Welcome to practical physicsPracticle physics - practical activities designed for use in the classroom with 11 to 19 year olds
 

Further experiments on radiation

Class practical

Shows the properties of radiant energy.

Apparatus and materials

For each group of students

Mains lamps and holders, gas-filled and vacuum-filled (60 watt). Please note this piece of apparatus is very difficult to find.

Copper calorimeter, large or a steam chest

Immersion heater (mains powered)

Vegetable black

Thermometer (0°-100°C)

Paper, white

Health & Safety and Technical notes


If mains lamps are used, the holders should be the 'safety pattern' where the contacts are isolated when the lamp is removed.

Pre-focus (P13.5s) torch bulbs (2.37W) are available both vacuum and krypton filled. Distinguishing between these will require a sensitive detector.

 

Procedure


a Keep some water boiling inside a copper box using an immersion heater. Alternatively the box can be kept at 100'C by passing steam through it. One face is shiny; one face is dull black having been coated with vegetable black, one face is covered with white paper. Use the back of the hand to compare the radiation.
 
b Put a thermometer (0°-100°C) in a metal container filled with boiling water, and observe the rate of cooling. Do this first with a well-polished container. Then with a layer of vegetable black painted on the outside.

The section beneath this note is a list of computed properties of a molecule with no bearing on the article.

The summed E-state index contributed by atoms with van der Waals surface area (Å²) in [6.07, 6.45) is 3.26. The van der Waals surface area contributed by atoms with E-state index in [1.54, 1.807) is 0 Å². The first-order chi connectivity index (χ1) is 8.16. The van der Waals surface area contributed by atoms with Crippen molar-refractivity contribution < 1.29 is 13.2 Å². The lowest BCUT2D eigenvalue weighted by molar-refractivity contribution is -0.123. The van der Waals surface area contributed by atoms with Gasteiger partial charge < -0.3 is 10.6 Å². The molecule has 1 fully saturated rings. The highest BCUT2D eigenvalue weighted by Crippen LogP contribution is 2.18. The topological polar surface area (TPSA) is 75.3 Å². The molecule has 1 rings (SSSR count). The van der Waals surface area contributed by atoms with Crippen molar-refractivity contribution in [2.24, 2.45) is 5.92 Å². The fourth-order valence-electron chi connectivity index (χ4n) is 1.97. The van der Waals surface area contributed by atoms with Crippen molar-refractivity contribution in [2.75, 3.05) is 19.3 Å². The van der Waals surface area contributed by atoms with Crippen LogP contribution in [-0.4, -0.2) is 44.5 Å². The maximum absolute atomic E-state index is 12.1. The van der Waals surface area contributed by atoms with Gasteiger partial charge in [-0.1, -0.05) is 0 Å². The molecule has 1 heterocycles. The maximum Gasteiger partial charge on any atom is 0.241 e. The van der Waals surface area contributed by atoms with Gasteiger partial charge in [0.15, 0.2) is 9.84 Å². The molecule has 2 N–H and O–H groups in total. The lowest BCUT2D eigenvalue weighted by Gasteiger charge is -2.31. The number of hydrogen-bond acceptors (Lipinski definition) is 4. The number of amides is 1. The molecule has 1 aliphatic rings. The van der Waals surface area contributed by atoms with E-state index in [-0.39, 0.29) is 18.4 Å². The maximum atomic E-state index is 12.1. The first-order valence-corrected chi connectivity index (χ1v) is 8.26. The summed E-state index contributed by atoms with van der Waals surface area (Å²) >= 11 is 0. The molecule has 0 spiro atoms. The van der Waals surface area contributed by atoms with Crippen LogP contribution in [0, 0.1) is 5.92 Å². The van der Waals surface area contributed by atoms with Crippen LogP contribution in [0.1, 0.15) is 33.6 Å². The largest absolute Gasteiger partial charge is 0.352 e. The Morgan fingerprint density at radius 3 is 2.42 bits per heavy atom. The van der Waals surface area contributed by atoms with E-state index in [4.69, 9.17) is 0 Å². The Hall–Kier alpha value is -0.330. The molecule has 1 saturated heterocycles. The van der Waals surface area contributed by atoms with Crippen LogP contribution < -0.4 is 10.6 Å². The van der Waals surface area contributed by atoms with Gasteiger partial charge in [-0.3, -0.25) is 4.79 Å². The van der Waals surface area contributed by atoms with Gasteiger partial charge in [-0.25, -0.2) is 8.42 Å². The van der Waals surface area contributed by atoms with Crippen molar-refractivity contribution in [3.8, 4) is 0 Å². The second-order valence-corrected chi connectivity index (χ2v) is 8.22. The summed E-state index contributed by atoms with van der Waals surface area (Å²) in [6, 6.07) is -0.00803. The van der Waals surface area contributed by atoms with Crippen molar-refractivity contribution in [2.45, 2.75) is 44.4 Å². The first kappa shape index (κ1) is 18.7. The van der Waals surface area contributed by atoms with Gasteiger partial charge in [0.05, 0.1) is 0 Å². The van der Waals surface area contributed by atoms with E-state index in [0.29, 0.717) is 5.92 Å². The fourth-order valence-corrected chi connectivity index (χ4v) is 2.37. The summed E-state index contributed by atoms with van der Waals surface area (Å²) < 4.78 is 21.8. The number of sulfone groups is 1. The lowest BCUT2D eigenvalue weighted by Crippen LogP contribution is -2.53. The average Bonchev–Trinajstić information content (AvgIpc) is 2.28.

c Switch on a 60 watt gas-filled mains lamp and a 60 watt vacuum-filled mains lamp near each other. Ask students to decide, as a detective problem, which of the two has gas inside.
 
d Put a cheek near a mains lamp and switch it on and off to feel how promptly the radiation reaches the face.

 

Teaching notes


1 Step a is a version of Leslie's cube and demonstrates the differing amounts of radiation emitted from differently coloured surfaces.
 
2 In step b, the matt black can cools down most quickly because more radiation is emitted from it. Cooling curves could be plotted.
 
3 In step c the surface of the gas-filled lamp will be hotter. This is because of the energy conducting through the gas, although the energy radiated will be similar.
 
4 In step d the time lag is too short to distinguish because the radiation travels at a very high speed. (The speed of light.)
 
This experiment was safety-checked in April 2006